Many philanthropic foundations put “dignity” into the heart of their mission statements and organizational values. Ford FoundationDubai CaresUNICEF and UNOPS have created and funded initiatives to affirm human dignity, helping to build and advance the dignity agenda. Wellspring Philanthropic Fund has prioritized “expanding the voices, dignity and interests of the most marginalized communities.” Porticus invites us to “imagine a just and sustainable future where human dignity flourishes.” Pam Omidyar has written that “when humanity is united, we can act together to create a powerful force for human dignity.” The list goes on.

At IDinsight’s Dignity Initiative, we are extremely encouraged by the interest in advancing initiatives that aim to respect people’s dignity. But what does this mean in the day-to-day work of developing grantmaking priorities, selecting grantee organizations, and allocating a grants budget? What is the particular role that foundations can play in advancing the dignity agenda and what are some concrete steps they can take to make good on the promise intrinsic to the word “dignity”?

In this post, we share how foundations can adopt dignity-focused practices in three areas: in their internal culture, in their relationships with potential grantees, and in the grantees they eventually select.

Concrete Steps to Advance Dignity

1. Start with internal culture.

Dignity-centered work proceeds from an internal culture that genuinely treasures dignity as a value. IDinsight recently profiled five organizations that have wrestled with cultures of dignity. Anshu Gupta, the founder of Goonj, told us in that work that it starts with a fundamental challenge to organizational and sectoral assumptions: “we are trying to actually challenge the age-old tradition of thinking of powerless people who are victims, victim beneficiaries.” The leaders of those organizations told us that it is possible to fashion cultures of dignity — but only when external tweaks to practice to be more respectful are backed by a deeper culture of dignity, repeatedly reinforced by management.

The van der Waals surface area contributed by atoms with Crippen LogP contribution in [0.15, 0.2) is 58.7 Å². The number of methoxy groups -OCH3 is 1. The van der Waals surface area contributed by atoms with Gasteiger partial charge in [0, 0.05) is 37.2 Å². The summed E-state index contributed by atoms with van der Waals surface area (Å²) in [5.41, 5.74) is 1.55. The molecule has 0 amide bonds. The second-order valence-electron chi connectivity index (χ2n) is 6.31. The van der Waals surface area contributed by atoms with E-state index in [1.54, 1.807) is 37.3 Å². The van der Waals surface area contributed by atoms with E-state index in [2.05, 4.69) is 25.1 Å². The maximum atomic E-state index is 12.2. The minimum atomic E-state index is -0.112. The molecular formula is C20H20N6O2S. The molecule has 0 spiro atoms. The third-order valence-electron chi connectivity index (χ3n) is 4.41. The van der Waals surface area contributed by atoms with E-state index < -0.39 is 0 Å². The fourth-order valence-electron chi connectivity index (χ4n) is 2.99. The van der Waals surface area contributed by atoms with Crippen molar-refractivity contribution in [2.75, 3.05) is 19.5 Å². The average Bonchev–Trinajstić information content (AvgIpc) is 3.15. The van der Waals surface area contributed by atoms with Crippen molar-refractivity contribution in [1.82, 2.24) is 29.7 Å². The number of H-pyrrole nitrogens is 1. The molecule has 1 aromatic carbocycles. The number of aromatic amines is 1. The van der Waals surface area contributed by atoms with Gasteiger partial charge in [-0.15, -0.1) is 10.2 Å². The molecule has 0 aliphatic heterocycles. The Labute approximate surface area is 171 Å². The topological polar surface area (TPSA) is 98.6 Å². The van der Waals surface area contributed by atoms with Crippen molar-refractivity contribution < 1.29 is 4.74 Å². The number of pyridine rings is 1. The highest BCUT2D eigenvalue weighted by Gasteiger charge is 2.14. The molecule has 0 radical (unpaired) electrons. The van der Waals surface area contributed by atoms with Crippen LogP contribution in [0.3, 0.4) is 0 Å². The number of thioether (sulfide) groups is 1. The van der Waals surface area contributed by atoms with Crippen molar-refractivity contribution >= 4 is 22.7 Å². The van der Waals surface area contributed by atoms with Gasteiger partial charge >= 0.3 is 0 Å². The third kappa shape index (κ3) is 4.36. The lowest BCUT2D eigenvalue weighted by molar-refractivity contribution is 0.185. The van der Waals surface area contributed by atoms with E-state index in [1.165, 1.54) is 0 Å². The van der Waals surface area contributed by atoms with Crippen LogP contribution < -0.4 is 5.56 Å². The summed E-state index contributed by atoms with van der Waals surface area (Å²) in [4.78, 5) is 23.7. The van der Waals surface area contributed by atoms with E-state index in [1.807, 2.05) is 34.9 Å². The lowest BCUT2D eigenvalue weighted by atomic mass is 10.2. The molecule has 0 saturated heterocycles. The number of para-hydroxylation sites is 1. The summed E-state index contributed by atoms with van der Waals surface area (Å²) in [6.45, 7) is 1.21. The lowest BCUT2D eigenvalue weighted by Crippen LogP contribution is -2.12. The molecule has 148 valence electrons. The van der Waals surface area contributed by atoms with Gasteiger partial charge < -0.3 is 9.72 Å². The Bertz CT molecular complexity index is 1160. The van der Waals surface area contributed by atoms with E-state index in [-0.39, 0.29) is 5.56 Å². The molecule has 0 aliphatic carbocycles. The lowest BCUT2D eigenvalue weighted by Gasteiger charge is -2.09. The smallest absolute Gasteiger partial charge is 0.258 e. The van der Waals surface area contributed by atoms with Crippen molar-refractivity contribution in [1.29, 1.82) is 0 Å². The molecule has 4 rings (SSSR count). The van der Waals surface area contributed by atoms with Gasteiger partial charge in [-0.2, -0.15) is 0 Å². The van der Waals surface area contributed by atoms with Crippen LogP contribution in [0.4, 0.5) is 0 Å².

2. Place priority on dignity in relationships with potential grantees.

To be a grantee, speaking to a funder, is often to face profound power imbalances. The Philanthropy for Social Justice and Peace network have reflected on how even the most well-meaning philanthropists can inadvertently leave potential grantees feeling bruised and frustrated. Data from the CEP grantee perception report highlights the largely positive news that these burdens do not fall any heavier on female applicants than male, while noting worse experiences for several minority ethnic groups and for gender non-conforming individuals. The recent open letter by the Black Feminist Fund says bluntly that we need “to confront philanthropy’s broken promises and practices of the past.”

3. Select grantees that themselves institute dignity-focused practices.

Potential grantees themselves are sometimes from privileged groups. They have to be, to achieve the status of being in the room in the first place, as the Nigerian-American philosopher Olúfẹ́mi Táíwò has described. When it comes to dignity, our particular attention should always be on those with the least power. Since it is the grantee organizations that are directly serving those failed by larger systems, the responsibility of foundation program staff is to select grantees that are respecting the dignity of those they serve and continuously seeking to do better.

Read the full article about advancing dignity by Tom Wein and Ruth Levine at The Center for Effective Philanthropy.